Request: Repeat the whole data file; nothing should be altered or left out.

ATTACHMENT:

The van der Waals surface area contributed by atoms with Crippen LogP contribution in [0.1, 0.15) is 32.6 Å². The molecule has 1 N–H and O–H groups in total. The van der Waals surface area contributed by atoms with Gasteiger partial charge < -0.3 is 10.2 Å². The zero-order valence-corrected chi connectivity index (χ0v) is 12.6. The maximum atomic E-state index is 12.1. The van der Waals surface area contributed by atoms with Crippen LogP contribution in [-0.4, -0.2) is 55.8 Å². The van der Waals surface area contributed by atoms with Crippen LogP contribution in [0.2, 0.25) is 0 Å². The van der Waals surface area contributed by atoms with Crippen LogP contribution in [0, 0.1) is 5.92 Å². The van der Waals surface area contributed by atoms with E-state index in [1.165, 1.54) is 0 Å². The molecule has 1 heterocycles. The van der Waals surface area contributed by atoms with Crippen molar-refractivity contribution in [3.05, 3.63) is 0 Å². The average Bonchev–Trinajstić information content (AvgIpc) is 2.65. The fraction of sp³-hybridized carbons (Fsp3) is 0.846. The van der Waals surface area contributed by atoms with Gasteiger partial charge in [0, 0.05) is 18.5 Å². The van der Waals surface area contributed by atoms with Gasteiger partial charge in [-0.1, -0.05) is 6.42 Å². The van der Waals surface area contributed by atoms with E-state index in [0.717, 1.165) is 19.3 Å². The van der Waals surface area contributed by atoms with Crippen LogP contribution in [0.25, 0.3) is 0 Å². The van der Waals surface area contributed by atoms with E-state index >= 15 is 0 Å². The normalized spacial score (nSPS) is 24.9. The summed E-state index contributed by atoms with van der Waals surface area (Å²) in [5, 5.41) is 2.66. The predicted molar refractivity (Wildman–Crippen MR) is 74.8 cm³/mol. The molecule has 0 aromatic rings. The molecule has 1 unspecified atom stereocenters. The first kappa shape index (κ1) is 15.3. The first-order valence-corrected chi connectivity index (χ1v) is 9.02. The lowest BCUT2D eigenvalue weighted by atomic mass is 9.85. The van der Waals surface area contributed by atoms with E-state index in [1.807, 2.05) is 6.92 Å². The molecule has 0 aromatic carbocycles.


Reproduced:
The van der Waals surface area contributed by atoms with Crippen LogP contribution in [0.1, 0.15) is 32.6 Å². The molecule has 1 N–H and O–H groups in total. The van der Waals surface area contributed by atoms with Gasteiger partial charge < -0.3 is 10.2 Å². The zero-order valence-corrected chi connectivity index (χ0v) is 12.6. The maximum atomic E-state index is 12.1. The van der Waals surface area contributed by atoms with Crippen LogP contribution in [-0.4, -0.2) is 55.8 Å². The van der Waals surface area contributed by atoms with Crippen LogP contribution in [0.2, 0.25) is 0 Å². The van der Waals surface area contributed by atoms with Crippen LogP contribution in [0, 0.1) is 5.92 Å². The van der Waals surface area contributed by atoms with E-state index in [1.165, 1.54) is 0 Å². The molecule has 1 heterocycles. The van der Waals surface area contributed by atoms with Crippen molar-refractivity contribution in [3.05, 3.63) is 0 Å². The average Bonchev–Trinajstić information content (AvgIpc) is 2.65. The fraction of sp³-hybridized carbons (Fsp3) is 0.846. The van der Waals surface area contributed by atoms with Gasteiger partial charge in [0, 0.05) is 18.5 Å². The van der Waals surface area contributed by atoms with Gasteiger partial charge in [-0.1, -0.05) is 6.42 Å². The van der Waals surface area contributed by atoms with E-state index in [0.717, 1.165) is 19.3 Å². The van der Waals surface area contributed by atoms with Crippen LogP contribution in [0.25, 0.3) is 0 Å². The van der Waals surface area contributed by atoms with E-state index >= 15 is 0 Å². The normalized spacial score (nSPS) is 24.9. The summed E-state index contributed by atoms with van der Waals surface area (Å²) in [5, 5.41) is 2.66. The predicted molar refractivity (Wildman–Crippen MR) is 74.8 cm³/mol. The molecule has 0 aromatic rings. The molecule has 1 unspecified atom stereocenters. The first kappa shape index (κ1) is 15.3. The first-order valence-corrected chi connectivity index (χ1v) is 9.02. The lowest BCUT2D eigenvalue weighted by atomic mass is 9.85. The van der Waals surface area contributed by atoms with E-state index in [1.807, 2.05) is 6.92 Å². The molecule has 0 aromatic carbocycles.